Ute Lemper Between Yesterday and Tomorrow

Ute Lemper Between Yesterday and Tomorrow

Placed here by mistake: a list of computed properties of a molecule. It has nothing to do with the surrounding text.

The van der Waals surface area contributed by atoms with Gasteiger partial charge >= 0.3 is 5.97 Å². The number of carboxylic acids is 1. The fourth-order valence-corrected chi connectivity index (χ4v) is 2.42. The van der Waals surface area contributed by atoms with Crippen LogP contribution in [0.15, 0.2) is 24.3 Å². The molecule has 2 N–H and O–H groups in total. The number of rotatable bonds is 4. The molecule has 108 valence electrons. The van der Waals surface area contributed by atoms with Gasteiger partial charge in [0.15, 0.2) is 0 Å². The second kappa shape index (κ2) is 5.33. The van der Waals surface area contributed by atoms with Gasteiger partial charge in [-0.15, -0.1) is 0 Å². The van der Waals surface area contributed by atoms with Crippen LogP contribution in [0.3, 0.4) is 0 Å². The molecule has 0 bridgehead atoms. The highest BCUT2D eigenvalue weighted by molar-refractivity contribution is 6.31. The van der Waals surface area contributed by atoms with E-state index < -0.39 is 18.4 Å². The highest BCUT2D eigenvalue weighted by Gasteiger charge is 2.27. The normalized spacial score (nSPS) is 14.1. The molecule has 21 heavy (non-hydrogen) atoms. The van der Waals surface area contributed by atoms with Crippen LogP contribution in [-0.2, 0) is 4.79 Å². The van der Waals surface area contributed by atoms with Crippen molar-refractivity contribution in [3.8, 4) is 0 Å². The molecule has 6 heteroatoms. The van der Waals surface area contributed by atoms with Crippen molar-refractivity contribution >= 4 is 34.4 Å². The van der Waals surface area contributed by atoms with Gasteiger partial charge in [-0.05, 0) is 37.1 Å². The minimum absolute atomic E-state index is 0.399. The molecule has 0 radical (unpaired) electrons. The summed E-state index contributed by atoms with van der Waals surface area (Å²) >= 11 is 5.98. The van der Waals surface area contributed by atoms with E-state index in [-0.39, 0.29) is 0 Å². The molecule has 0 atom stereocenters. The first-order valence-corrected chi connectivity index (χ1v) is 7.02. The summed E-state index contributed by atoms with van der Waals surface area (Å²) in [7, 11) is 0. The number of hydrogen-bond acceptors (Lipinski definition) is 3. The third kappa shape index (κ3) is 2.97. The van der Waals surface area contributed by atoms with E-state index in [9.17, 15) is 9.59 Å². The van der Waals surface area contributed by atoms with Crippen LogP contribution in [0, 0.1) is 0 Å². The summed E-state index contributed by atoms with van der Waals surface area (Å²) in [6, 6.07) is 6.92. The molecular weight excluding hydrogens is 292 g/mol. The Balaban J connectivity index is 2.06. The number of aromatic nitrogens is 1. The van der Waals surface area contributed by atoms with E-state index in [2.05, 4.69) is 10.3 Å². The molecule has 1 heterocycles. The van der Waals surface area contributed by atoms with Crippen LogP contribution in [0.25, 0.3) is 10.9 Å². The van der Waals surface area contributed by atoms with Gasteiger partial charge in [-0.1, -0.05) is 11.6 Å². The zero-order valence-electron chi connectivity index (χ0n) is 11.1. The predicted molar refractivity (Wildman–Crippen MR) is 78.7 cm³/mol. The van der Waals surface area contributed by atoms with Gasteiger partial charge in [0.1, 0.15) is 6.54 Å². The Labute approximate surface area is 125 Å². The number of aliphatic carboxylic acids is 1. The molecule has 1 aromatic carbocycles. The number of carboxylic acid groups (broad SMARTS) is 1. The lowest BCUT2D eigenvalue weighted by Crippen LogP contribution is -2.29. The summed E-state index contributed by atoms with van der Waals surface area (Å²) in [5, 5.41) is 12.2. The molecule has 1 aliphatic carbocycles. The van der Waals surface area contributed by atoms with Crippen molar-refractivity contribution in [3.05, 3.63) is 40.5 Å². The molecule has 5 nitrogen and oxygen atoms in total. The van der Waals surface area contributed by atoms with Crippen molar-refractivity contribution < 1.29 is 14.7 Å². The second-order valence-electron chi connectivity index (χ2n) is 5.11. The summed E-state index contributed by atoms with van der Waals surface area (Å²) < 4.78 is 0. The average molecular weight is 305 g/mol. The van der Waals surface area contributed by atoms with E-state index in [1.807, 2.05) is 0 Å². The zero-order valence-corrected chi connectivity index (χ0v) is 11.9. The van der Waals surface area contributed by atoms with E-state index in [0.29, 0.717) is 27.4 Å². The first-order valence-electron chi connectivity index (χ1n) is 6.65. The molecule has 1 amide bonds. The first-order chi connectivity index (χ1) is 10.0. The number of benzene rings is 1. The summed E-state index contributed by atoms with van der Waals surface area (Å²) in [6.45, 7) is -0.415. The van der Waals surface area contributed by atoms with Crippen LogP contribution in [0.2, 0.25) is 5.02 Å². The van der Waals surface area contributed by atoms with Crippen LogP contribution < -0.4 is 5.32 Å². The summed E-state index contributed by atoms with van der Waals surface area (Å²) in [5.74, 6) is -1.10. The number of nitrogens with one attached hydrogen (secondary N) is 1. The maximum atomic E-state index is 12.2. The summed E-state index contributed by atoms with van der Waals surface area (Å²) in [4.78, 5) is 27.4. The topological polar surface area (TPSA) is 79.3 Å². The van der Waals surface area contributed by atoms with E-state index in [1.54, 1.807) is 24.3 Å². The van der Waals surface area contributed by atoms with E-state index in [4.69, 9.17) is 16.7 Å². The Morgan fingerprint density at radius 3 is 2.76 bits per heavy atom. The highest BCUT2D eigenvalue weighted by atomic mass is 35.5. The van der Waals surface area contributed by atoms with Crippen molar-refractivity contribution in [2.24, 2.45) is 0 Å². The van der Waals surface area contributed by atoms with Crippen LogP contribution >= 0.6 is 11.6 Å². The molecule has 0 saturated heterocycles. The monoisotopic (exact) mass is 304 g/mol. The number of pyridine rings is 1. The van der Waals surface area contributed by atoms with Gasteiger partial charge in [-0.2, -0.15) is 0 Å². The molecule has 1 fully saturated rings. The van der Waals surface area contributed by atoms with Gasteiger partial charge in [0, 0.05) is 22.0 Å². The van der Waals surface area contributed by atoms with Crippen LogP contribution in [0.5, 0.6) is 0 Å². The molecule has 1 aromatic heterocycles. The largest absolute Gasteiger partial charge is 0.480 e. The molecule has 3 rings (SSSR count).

From opener "The Greatest Ride," Ute Lemper makes her new sound clear. Over percolating production courtesy of keyboardist Vana Gierig, Lemper recasts herself as a soul pop singer-songwriter. There's still an element of Weimar-era cabaret in her vocal delivery, hybridized with the wooliness of Janis Joplin. Lemper straddles both worlds throughout — "Blood and Feathers" returns Lemper to a setting dominated by bandoneon and strings, lyrics imbued with Brechtian seediness, and she sounds more at home before it launches into a relatively normal pop chorus. Another nod to her previous repertoire comes from Leo Ferré's "La Mémoire et la Mer," anchored by Mark Lambert's guitar and Gierig's string arrangement, which is by far the most compelling piece here. Many of the lyrics are awkward in their ambition — "Luna" and "Ghosts of Berlin" prove too wordy for the grooves that Gierig constructs underneath. "September Mourn" fares better, with Lambert's poignant string arrangement embracing Lemper's September 11 lament. (Naxos)